J-Link ARMv8-AR

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This article describes the debugging specifics for ARMv8-A/R based chips & cores.

CoreSight auto-detection

When connecting to a ARMv8-A/R based core, J-Link will automatically scan the CoreSight space of the device to auto-detect the location of the core in that system.
Scanning is done by the following algorithm:

  • Scan CoreSight DP address space until an APB-AP is found. Scanning is stopped as soon as an APB-AP is found
    • Scanning is stopped after finding the AP because in a multi-core system it is not unlikely to have other APs following but these may be not clocked by default. This can cause DAP accesses to hang until the device is power-cycled.
  • Scan APB-AP address space until an "ARMv8-A/R core" CoreSight component has been found. This describes the debug registers of the core.
  • The CoreSight component that comes immediately after the Core is expected to be an CTI and assumed to be the CTI that is connected to the core we just found. If the next component after the core is not an CTI, the scan and connect procedure is aborted.
    • Scanning is stopped after the CTI because in a multi-core system it is not unlikely to have other cores following in the ROM table but these may be not clocked by default. This can cause DAP accesses to hang until the device is power-cycled, when accessing their CID / PID registers for identification.

Scanning for a CTI after the core has been found is needed for ARMv8-A/R based cores because the CTI connected to the core is the only way to halt / resume the core.
While for ARMv7-A/R halt / resume was possible via the debug registers, this option does no longer exist for ARMv8-A/R.

If the ROM table / CoreSight space of a specific device does not allow auto-detection of the core via scanning or if another core than the 1st one should be accessed, a J-Link script file is needed.
Below an example script file is given.

int ConfigTargetSettings(void) {
  //
  // Specify AP map
  //
  JLINK_ExecCommand("CORESIGHT_AddAP BaseAddr = 0x7C002000 Index=0 Type=AHB-AP");  // Connects to a Cortex-M4 coprocessor in the system
  JLINK_ExecCommand("CORESIGHT_AddAP BaseAddr = 0x7C004000 Index=1 Type=AXI-AP");  // Connects to system memory. May be used for RTT / HSS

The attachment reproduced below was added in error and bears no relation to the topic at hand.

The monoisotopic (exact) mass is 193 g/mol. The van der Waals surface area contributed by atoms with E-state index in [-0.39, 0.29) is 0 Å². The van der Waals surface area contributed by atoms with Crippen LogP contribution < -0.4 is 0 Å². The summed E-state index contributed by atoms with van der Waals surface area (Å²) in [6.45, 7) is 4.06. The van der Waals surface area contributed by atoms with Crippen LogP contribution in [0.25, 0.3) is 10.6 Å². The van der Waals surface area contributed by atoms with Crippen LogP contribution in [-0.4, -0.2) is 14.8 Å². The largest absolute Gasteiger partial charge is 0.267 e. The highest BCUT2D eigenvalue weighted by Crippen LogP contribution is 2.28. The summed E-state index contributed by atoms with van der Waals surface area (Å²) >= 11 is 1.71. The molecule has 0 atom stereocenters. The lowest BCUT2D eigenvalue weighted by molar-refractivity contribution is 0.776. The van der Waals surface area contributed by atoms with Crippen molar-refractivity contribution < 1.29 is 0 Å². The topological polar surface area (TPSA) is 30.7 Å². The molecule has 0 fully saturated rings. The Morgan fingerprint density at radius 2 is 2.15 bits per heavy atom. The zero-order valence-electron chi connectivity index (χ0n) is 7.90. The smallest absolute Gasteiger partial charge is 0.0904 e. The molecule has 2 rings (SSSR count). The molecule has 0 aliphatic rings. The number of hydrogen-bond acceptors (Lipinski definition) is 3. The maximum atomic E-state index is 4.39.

JLINK_ExecCommand("CORESIGHT_AddAP BaseAddr = 0x7C006000 Index=2 Type=APB-AP");  // Connects to 4x Cortex-R52 cluster in the system
  //
  // Specify core debug registers base address.
  //
  JLINK_ExecCommand("CORESIGHT_SetIndexAPBAPToUse = 2");
  JLINK_ExecCommand("CORESIGHT_SetCoreBaseAddr = 0x7E810000");      // Location in AP address space where debug registers of core are located
  JLINK_ExecCommand("CORESIGHT_SetCSCTICoreBaseAddr = 0x7E820000"); // Location in AP address space where CTI that connects to the core is located
  return 0;
}

RTT support

For more information about RTT, please refer to the dedicated wiki article.
While for the ARM M-profile cores (e.g. Cortex-M4) there is always an AHB-AP present that has access to everything the core has access to,
having an AHB-AP or AXI-AP that allows system memory accesses bypassing the core (background memory access) is optional for ARMv8-A/R.
Even if an AHB-AP or AXI-AP is present, J-Link may stop the AP scan before it is discovered or does not know what memories the APs have access to.
Therefore, for ARMv8-A/R, the AP (if present) to be used for background memory accesses must be manually specified via a a J-Link script file:

int ConfigTargetSettings(void) {
  //
  // Specify AP map
  //
  JLINK_ExecCommand("CORESIGHT_AddAP BaseAddr = 0x7C002000 Index=0 Type=AHB-AP");  // Connects to a Cortex-M4 coprocessor in the system
  JLINK_ExecCommand("CORESIGHT_AddAP BaseAddr = 0x7C004000 Index=1 Type=AXI-AP");  // Connects to system memory. May be used for RTT / HSS